It is disappointing to see Policy Exchange’s attempt to revive the tired and failed idea of a national ID scheme. The British public has made clear time and time again that we don’t want ID cards, ID numbers, or centralised databases of highly sensitive information about us.
A national ID scheme would be dangerous, expensive, and would fail to meet the aims its proponents claim it would. ID cards are not a magic bullet solution to solving a broken immigration system, or rising crime – yet they are periodically touted as such by those in the establishment that refuse to accept the public’s reasoned rejection of ID cards.
Calls for a national ID scheme are calls for a giant centralised database with a file on every person in the UK that could include records about our health, tax, travel, benefits, religion, and even fingerprints, faceprints and voiceprints. To a free society, this sets off major alarm bells – and so it should.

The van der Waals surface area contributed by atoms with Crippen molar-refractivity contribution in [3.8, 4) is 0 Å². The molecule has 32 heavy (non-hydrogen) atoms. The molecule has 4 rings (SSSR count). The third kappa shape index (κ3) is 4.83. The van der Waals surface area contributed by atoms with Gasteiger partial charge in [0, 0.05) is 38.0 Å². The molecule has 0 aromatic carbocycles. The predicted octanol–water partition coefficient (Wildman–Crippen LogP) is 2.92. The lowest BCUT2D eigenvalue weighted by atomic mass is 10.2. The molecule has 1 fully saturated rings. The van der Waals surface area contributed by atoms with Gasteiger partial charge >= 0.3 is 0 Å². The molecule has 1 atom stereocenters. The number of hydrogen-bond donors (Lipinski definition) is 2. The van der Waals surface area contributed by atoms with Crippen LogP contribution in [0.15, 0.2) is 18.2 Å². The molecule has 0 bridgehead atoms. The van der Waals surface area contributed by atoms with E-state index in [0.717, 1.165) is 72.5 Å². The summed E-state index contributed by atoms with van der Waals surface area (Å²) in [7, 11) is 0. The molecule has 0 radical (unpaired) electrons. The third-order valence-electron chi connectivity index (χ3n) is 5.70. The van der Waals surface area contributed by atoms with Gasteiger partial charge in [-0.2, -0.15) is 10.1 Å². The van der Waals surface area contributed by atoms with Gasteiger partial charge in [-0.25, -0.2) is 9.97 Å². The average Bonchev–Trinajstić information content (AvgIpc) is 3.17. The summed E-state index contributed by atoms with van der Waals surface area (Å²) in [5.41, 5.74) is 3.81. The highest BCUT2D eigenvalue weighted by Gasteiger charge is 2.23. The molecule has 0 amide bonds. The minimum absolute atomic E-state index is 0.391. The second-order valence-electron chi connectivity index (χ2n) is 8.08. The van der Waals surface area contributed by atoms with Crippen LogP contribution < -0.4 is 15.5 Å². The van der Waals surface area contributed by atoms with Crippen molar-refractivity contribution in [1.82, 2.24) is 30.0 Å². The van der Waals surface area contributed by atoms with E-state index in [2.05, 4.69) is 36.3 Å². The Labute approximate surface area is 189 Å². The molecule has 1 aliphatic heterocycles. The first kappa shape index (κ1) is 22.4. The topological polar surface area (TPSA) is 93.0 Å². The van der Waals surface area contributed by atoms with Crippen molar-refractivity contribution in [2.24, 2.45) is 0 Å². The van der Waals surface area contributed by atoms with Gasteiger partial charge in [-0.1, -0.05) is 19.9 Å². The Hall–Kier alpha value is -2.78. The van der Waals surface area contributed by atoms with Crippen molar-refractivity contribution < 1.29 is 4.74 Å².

Big Brother Watch stands up for people’s rights to be free from a database state and we believe information should only be held about citizens where there is a clear purpose or where they have consented. That is why we fight against the state’s troves of 12.5 million facial recognition photos, 5 million voiceprints, 20 billion ANPR (automated number plate recognition) records – and much more.
If those giant, uncontrolled and likely unlawful databases were centralised – with each citizen given a barcode-like ‘ID number’ – we’d have a much bigger issue on our hands.
In 2010, Theresa May scrapped the ID card scheme, pointing out that it would have increased “state control over decent, law-abiding people” and would have been “intrusive” and “ineffective”. Then Deputy Prime Minister Nick Clegg agreed that a national ID scheme would be “wasteful, bureaucratic and intrusive”.
In this current climate, there are few areas in politics where there is consensus – but the British public’s preference for freedom over an authoritarian national ID scheme might just be one, and we should all feel reassured by that.